5. Many thinkers and intellectual writers represent various trends of personalist philosophy whose supreme values are freedom and the individual. Owing to Dostoevsky's overwhelming domestic influence and further contributions by Rozanov, Berdyaev and Shestov, Russian philosophy started on the existentialist path sooner than its Western counterparts. No comprehensive systematic treatises have been produced in this field, but there are numerous essays, articles and philosophical diaries by Mikhail Prishvin (1873-1954), Iakov Druskin (1902 - 1980), Lidiia Ginzburg (1902-90), Andrei Siniavsky, Grigory Pomerants, Boris Khazanov, Mikhailo Mikhailov, and Boris Paramonov. The formation and self-awareness of personality, its attitudes towards nature and society, love and death, and time and fate are the central motifs of personalist thought. This tradition of philosophical liberalism and pluralism has attracted influential supporters in the field of politics, such as academician Andrei Sakharov and historian Natan Eidel'man (1930-89), as well as outstanding proponents in poetry and fiction, including Joseph Brodsky (1940-1996) and Andrei Bitov, both of whom express personalist views in their essayistic writings and philosophical prose.
6. Nationalist ideology, which emerged in the early 1970s and escalated rapidly in post-communist Russia, has produced its own intellectual elite: writers, critics, historians, and scientists who attempt to create a philosophy of national spirit (which is routinely, though not necessarily, linked to rightist views). Its major intellectual predecessors include the Russian Slavophiles of the 19th century and the Eurasianists of the 1920s. 20th-century German, French and Italian sources, such as René Guénon (1886-1951) and Julius Evola (1898-1974), the founders of contemporary traditionalism as a metaphysical system, are also abundantly cited. The influential publicistic writings of Aleksandr Solzhenitsyn and the historio-ethnographic treatises of Lev Gumilev (1912-90) can be placed in this category insofar as they concern general philosophical issues, such as the relation between culture and nation, collective responsibility and guilt, biological energy and the moral patterns of ethnic groups. For example, Gumilev advances an original theory (which sometimes echoes Oswald Spengler's "morphology of culture") that explains the rise and decline of ethnic formations by biological rather than social factors, namely by disproportionate infusions of cosmic energies into the biological mass of humankind. Gumilev's key concept is "drive," or "passionality," which accumulates in the "heroic personalities" of certain nations and epochs, accounting for their historical accomplishments. Even more extreme representatives of the same conservative nationalism are critic Vadim Kozhinov and mathematician Igor Shafarevich, who have developed a pessimistic view on Russian and Soviet history as permanently threatened and undermined from within by non-Russians, particularly Jews.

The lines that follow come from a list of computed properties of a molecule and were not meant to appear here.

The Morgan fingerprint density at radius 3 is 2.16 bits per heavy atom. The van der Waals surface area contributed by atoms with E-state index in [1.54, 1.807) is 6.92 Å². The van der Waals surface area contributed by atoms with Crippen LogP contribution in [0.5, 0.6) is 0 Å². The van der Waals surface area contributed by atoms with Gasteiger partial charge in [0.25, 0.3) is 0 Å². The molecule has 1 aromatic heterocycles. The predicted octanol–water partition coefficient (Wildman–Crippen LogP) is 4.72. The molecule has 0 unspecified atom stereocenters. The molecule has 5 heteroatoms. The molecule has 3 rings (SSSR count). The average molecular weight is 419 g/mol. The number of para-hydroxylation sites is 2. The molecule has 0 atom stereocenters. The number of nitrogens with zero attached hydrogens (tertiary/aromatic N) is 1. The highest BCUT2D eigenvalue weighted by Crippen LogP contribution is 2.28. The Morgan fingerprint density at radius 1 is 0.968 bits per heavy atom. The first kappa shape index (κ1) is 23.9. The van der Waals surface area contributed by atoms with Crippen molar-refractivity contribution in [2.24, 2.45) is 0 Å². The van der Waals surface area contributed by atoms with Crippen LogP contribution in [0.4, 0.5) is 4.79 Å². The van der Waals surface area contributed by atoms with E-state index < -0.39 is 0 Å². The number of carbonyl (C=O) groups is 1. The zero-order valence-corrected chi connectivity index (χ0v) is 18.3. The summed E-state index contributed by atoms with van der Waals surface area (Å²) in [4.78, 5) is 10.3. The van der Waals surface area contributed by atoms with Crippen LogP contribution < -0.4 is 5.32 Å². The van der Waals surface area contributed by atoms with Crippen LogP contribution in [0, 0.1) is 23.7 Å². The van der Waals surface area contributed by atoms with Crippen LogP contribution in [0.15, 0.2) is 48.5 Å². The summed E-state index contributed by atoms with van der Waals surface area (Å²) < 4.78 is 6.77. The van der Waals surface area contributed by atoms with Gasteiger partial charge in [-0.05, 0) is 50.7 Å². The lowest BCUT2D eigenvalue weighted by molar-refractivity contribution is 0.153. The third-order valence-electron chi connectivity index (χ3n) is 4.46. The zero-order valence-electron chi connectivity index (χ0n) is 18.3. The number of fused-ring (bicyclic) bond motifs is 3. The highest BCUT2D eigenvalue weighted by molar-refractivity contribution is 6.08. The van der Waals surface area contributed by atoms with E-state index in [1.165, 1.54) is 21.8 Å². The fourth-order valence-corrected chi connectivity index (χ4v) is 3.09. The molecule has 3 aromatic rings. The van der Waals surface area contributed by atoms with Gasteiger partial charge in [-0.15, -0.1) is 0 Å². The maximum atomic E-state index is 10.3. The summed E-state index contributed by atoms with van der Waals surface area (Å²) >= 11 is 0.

Finally, two modifications of nationalism surfaced in the 1980s-90s. One presented by Viktor Aksiuchits is moderate conservatism, claiming the timeless values of Orthodox Christianity as a specifically Russian legacy destined to introduce the spirit of national reconciliation into a society torn apart by militant pluralism and partisanship. The other promoted by Aleksandr Dugin is radical traditionalism, proclaiming the restoration of a paganist, esoteric legacy and the unification of Eurasia into one Empire under Russian guidance with the aim of waging spiritual war on the secularized and materialist West. Unlike other conservatives, with their exclusively Russian or Slavic nationalism, traditionalists attempt to unite the extreme Rightist movements of the entire world, which reveals that they are more indebted to German, French, and Italian fascist or para-fascist ideologists than to the nineteenth-century Russian Slavophiles. Radical traditionalists believe that after the fundamentally leftist and democratic revolutions in France, America and Russia, the world abandoned Tradition and sold its soul to the devil of material prosperity. That is why a new, metaphysical revolution is needed, this time a rightist one, antithetical to the conventional revolutionary formula insofar as it pursues the restoration of the spiritual foundations of the world that were buried by decadent civilization in its pursuit] of "progress."
7. Another important trend of the 1970s-1980s is culturology, the philosophy of cultural dialogue and self-determination through "otherness." Culturology approaches culture as the integral system of various cultures-national, professional, racial, sexual. Thus culturology can be defined as a metadiscipline investigating the interconnections among the various phenomena of culture-in the realms of politics, science, art, literature, and religion. One reason for the ascendancy of culturology is the traditional tendency of Russian culture to overcome the extreme specialization of various disciplines and professions so characteristic of Western modes of cultural production. In communist Russia this unification was achieved on ideological grounds that submitted the entire range of cultural activities to the domination of politics. Culturology became a field of interdisciplinary interaction, posing an alternative both to excesses of scholarly specialization and to the pressures of ideological totalization. In culturology, "culture" is treated as a descriptive rather than a normative concept, the term itself being used both in the singular and in the plural. Culture as the ultimate unity of disciplinary spheres presupposes the diversity of cultures as multiple national and historical types, each having its own formative principle irreducible to others. Culturology attempts to approach culture on its own specific terms and to develop a holistic language that avoids lapsing into politicism, scientism, aestheticism, moralism, or the absolutization of any single aspect of culture.